It’s Pickling Time

 

 

It’s pickling time of year! I just want to remind you of a few things to get the best pickle. 

One, is the type of cucumber you are using to make pickles. You need a pickling cucumber. The best ones are from the black spine type, with small black prickles, such as the Chicago Pickling Cucumber and National Pickle.

Wash all ingredients carefully to remove bacteria, which might spoil your product. In washing cucumbers, DON’T scrub so that you remove the black prickles. A good way to get off the dirt and bacteria is to soak them for a few minutes in a glass or plastic container with a tablespoon of pickling salt and one tablespoon of vinegar. Rinse well in running water as you gently rub them.                                The pot you will be using to make the brine should never be brass, copper, iron or aluminum. Any of these will produce a strange taste and undesirable color changes because the metals will react with the vinegar and salt solutions. Use enameled ware, glass, or stainless steel. Stir with wood spoon and or stainless steel ladle.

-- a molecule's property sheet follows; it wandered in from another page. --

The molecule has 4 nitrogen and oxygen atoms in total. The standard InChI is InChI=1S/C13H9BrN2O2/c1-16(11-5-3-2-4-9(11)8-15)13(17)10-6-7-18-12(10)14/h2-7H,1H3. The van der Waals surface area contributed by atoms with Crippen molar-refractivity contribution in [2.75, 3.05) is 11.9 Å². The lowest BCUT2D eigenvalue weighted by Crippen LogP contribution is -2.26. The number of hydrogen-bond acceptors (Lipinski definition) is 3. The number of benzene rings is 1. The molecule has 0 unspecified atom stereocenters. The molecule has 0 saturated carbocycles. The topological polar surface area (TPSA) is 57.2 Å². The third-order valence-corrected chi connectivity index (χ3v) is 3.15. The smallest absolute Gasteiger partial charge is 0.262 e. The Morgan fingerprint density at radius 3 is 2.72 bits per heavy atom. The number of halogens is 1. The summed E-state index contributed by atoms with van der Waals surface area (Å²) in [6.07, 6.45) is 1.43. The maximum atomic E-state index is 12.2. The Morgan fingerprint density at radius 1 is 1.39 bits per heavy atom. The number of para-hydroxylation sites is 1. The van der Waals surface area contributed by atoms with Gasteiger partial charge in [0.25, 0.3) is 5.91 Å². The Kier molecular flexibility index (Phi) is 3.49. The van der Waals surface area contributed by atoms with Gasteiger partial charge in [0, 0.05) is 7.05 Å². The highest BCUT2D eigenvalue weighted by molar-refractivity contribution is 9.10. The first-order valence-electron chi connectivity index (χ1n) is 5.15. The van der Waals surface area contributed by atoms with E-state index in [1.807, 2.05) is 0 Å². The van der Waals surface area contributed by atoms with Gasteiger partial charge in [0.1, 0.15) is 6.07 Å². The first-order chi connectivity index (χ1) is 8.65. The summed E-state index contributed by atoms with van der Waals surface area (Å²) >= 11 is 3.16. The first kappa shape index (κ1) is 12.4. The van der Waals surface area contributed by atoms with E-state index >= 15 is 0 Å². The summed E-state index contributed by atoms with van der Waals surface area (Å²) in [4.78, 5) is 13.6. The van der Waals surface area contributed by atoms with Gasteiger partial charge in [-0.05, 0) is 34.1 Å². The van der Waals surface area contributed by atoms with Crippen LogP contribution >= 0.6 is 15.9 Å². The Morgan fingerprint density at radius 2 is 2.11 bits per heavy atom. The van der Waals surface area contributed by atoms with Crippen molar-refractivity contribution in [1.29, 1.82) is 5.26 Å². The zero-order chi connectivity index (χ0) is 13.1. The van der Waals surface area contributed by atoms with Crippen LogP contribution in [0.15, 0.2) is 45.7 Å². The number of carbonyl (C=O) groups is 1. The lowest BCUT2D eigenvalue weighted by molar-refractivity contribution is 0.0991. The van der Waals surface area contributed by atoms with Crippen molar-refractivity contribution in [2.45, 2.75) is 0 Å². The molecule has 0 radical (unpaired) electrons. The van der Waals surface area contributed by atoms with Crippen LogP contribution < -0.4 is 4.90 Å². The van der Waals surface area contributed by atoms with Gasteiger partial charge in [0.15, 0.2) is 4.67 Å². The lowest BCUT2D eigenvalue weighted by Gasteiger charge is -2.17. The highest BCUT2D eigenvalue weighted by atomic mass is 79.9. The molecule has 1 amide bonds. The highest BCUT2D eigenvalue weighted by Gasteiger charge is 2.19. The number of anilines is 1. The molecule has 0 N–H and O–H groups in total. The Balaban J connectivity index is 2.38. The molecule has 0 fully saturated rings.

Whenever possible, use water without chlorine. Here is how you can use your water to eliminate chlorine and other minerals. Plan in advance and boil the water for 15 minutes. Let stand for 24 hours. When all the sediment has settled to the bottom, ladle the water from the top. Add 1 tablespoon of white vinegar with 5 % acidity to each gallon of water before using. Or buy bottled distilled water and add 1 tablespoon of vinegar to each gallon. You will never regret all this effort. 

Do not use table salt in pickling or canning. Table salt has iodine and anti-caking agent. That will turn pickles an undesirable color and soften the pickle. Use Pickling salt for best results.